Costco does a lot to keep the price of its $4.99 rotisserie chickens low.
In 2018 they sold 91 million of the brown-skinned birds, making it one of the nationwide wholesale grocers most popular items. To keep up with ever-increasing demand, they built a $450 million chicken processing plant in Fremont, Nebraska capable of churning out 2 million birds per week at peak capacity when it started operation in 2019.
But a new investigation from an animal rights organization finds that Costco, routinely rated as one of the best, most ethical employers in the country, is cutting corners to keep their chicken cheap.
Undercover findings from Mercy for Animals alleges that Costco is lying about the conditions in its largest chicken processing plant. While the company claims to care for its animals’ welfare, the undercover investigation alleges:
- Birds are bred to larger and larger weights
- Hundreds of thousands of birds are crammed into sheds that don’t get cleaned for weeks
- Some chicks are born unable to walk or deformed
- Many birds suffer from illnesses and injuries like ammonia burns
In response to the allegations, John Sullivan, a lawyer for Costco, told the New York Times much of Mercy for Animals’ video depicts “normal and uneventful activity” and that “no system is foolproof when you are raising 18 million broilers at any given time.” Sullivan also said that the company is working to adjust the genetics of Costco birds to develop a “more proportionate” build, but that this takes time.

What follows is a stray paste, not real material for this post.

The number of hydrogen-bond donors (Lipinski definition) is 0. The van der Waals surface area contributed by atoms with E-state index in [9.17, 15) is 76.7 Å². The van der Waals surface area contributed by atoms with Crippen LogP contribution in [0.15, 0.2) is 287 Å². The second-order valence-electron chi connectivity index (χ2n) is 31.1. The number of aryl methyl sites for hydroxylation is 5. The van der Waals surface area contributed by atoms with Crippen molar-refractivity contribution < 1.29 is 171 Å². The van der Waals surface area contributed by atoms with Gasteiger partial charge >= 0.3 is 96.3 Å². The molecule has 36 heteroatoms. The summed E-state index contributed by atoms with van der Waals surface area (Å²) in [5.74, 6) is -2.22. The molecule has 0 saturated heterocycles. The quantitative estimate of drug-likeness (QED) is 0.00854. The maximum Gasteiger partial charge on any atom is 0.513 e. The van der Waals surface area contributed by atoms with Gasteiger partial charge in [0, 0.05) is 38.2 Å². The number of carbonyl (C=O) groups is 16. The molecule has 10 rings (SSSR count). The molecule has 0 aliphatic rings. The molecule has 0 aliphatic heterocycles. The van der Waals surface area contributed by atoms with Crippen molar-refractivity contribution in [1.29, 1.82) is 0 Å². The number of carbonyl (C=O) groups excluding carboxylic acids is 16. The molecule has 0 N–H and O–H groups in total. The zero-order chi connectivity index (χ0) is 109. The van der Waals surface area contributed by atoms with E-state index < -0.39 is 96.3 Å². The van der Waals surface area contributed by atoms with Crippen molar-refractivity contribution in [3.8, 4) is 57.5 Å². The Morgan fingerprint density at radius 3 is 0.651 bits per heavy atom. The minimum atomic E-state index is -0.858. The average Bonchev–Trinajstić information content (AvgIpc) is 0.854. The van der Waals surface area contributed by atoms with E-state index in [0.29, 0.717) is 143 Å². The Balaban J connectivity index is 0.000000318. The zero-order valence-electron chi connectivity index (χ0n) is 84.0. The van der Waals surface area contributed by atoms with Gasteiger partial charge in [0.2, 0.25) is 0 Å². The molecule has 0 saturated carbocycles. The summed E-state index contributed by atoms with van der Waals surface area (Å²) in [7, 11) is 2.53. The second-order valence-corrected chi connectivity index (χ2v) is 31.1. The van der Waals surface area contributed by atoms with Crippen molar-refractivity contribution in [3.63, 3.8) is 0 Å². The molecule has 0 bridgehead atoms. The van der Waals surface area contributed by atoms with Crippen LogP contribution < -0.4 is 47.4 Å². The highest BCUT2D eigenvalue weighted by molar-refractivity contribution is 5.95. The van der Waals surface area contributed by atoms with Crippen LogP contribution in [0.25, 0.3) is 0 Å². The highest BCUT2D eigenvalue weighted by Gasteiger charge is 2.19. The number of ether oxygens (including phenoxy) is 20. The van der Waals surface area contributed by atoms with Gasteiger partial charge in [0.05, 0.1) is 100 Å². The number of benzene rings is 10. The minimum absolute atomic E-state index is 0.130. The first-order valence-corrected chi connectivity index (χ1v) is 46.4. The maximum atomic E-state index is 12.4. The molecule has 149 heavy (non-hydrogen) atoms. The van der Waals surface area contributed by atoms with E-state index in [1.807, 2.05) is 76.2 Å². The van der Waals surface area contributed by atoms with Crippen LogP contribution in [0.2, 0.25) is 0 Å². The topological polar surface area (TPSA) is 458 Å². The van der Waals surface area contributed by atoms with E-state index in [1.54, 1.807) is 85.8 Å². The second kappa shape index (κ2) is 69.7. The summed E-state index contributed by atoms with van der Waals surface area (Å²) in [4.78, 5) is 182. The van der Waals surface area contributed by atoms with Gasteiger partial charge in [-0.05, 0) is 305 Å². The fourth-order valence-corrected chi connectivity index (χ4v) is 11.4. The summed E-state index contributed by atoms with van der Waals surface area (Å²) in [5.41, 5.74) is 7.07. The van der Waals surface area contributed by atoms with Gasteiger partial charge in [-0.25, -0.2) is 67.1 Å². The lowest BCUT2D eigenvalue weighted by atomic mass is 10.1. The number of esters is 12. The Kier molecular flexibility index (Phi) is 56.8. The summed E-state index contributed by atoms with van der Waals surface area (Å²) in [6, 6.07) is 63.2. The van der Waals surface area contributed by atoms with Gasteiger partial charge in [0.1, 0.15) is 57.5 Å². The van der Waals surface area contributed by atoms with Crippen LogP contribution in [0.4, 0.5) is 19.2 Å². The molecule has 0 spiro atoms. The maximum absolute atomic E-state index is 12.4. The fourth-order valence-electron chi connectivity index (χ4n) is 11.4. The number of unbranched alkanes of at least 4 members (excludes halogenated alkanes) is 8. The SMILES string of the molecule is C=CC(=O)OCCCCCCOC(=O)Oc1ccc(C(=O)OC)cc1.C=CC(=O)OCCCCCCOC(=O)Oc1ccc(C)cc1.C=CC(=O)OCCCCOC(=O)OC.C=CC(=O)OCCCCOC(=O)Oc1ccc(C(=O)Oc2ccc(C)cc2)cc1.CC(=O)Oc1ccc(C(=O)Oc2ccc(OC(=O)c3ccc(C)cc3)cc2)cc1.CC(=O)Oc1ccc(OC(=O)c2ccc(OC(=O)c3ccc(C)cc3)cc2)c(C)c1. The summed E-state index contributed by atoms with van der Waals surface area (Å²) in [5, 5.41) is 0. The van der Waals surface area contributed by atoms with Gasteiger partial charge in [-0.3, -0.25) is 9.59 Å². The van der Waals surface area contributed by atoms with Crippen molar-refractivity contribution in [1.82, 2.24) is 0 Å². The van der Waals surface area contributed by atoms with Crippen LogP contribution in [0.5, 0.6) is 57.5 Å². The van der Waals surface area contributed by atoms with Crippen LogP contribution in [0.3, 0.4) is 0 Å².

Mercy for Animals has called on Costco to adopt the “Better Chicken Commitment” to increase standards for their animal’s welfare. The commitment has been adopted by companies like Popeyes, Burger King, Whole Foods and more.
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The investigation is the latest red mark on Nebraska’s meatpacking industry which has faced criticism throughout the pandemic. Advocates say that beef, pork and poultry processing plants have sacrificed worker safety to keep production steady, causing rampant COVID-19 infections and injuries. Meanwhile nation and local accountability mechanisms were either neglected or underutilized. The Occupational Safety and Hazard Administration fined meatpackers nationwide less than $100,000 for COVID-19 violations. No Nebraska facilities were fined.
The state’s Meatpacking Workers Rights Coordinator spent as little as 2% of her time one month on keeping workers safe. Overall the Nebraska Department of Labor worker spent about 14% of her work week on her job, instead she was pulled toward helping manage a tsunami of claims for unemployment benefits.
Advocates say while protections have been implemented, it has not been uniform statewide. A new bill from State Senator Tony Vargas would do that as well as introduce new accountability measures for one Nebraska’s largest industries.
Vargas brought similar legislation forward in 2020 but it failed. Some are hopeful things will be different this time. Others remain cautious.
“I do not believe all the senators that are on the other side have the courage to step up and do the right thing,” said Eric Reeder, president of United Food and Commercial Workers Local 293, which represents food workers in Nebraska. “I don’t have a lot of faith in them.”
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